For instance, a piece on how to market to millennials would live up to the task by giving a detailed analysis. Not only that, short visuals, infographics, and chats are indispensable tools to prove the point.

4. Be value-centric

Millennials are quick to access information. Nevertheless, they are very decisive when it comes to turning down the good-for-nothing. So you have to fill the lines with genuine values if you want to retain their loyalty.

NOTE: Contents that meet this need include those that solve problems, offer accurate information, educate, and whatnot. Additionally, articles that make millennials feel elated work so well with them e.g. “How Social Media Makes The Millennial Age Outstanding.”

Going forward:

If you’re looking to double your online success, then you should write for millennials. You should use exceptional content to turn them to die-hard fans, not just buyers. It’s very easy. Because there are no complicated rules. All you need is to be Millennial-centric.

The millennial generation is digital. And this makes it a MUST for writers to understand the culture.

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4 thoughts on “Writing for Millennials (and How to Increase Your Online Success)”

  1. It’s interesting to see a blog post that tries to talk about blogging more of its own than I have been able to figure out it from the comments and here to my surprise (and I didn’t know that!) – so much so that the site has no way of getting any attention other than to get people to submit content to it. I guess that is what I’m trying to say, though, as someone who’s just started working exclusively to write about the internet.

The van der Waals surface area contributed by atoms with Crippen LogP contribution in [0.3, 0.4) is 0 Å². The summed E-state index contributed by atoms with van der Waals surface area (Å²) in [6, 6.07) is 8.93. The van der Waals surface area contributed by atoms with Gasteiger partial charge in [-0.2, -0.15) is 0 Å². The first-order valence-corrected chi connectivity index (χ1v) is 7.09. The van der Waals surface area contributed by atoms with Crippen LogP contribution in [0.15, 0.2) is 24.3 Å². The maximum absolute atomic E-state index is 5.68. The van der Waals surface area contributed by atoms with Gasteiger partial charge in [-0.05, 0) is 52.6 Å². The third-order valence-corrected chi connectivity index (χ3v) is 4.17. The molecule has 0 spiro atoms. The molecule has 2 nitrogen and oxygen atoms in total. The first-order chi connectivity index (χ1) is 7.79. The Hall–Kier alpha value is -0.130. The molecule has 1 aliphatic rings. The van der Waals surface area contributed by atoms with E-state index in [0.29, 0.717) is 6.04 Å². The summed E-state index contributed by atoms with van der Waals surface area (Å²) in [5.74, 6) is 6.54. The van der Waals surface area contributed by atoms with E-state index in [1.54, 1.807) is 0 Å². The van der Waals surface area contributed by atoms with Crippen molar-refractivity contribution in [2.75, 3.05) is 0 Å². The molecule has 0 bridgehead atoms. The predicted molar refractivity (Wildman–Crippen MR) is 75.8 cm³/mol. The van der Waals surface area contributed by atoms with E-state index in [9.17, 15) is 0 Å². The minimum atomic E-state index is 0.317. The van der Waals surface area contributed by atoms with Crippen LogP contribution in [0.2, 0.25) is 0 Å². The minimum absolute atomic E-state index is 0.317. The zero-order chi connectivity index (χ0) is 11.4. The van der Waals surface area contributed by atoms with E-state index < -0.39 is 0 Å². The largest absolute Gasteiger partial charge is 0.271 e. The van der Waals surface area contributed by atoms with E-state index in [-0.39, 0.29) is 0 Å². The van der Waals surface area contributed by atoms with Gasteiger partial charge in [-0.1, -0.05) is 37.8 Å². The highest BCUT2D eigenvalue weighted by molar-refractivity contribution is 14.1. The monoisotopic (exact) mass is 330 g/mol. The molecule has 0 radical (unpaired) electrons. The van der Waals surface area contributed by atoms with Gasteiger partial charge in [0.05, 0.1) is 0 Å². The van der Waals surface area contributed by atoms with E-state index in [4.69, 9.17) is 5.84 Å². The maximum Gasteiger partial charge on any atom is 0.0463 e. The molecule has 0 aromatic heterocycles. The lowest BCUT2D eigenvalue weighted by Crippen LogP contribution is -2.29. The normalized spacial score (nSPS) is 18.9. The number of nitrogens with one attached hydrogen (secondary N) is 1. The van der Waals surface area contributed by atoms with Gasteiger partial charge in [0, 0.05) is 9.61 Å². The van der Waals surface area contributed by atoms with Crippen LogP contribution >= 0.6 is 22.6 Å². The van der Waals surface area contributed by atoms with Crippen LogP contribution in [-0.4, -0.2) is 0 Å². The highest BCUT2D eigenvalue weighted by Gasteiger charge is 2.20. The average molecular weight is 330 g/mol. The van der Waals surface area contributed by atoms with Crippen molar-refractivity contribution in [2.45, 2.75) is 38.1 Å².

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  2. The author doesn’t mention how they made the distinction between their two opinions of a millennial vs. a teen in any case. The article is from 2009, so the author might have been reading that and he had no idea what it was about at that time. The article also states the importance of getting people to read about online and they have a lot to do with who the writer is.

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  3. I had no idea that people were talking about this post and I think it is quite important that we have the proper education on the subject. But I like it because it has a lot of insight that could change that much in a single sentence. As a millennial, I’d definitely rather have a more concrete point about how we did it. But in the end, it was just a personal choice not to use a college degree. A good amount of time is wasted on the interwebs for many reasons, not the ones presented in the article. Sure, you can say “I am an idiot” and it does change the way you write about things that you know, but it does not change whether you know what they are and what they are and what they’re capable of. We have better ways to do things by doing things we think we can do from a different perspective. But we are in fact a different world where learning the material is not just about the experience, but about the way you approach problems in other environments.

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  4. Interesting article, but I’d like to read it more from the perspective of someone who’s actually doing his job (“marketing” or “product development”). The thing is, I’m really not sure which way I should go about it. I just wanted to share this on a couple of occasions with my friends. I’ll probably try to reinvent the wheel, but the idea of working hard for people with no job to get their jobs done in a reasonable number of places just makes me wonder how this article compares with some other articles I’ve read that I’ve posted previously.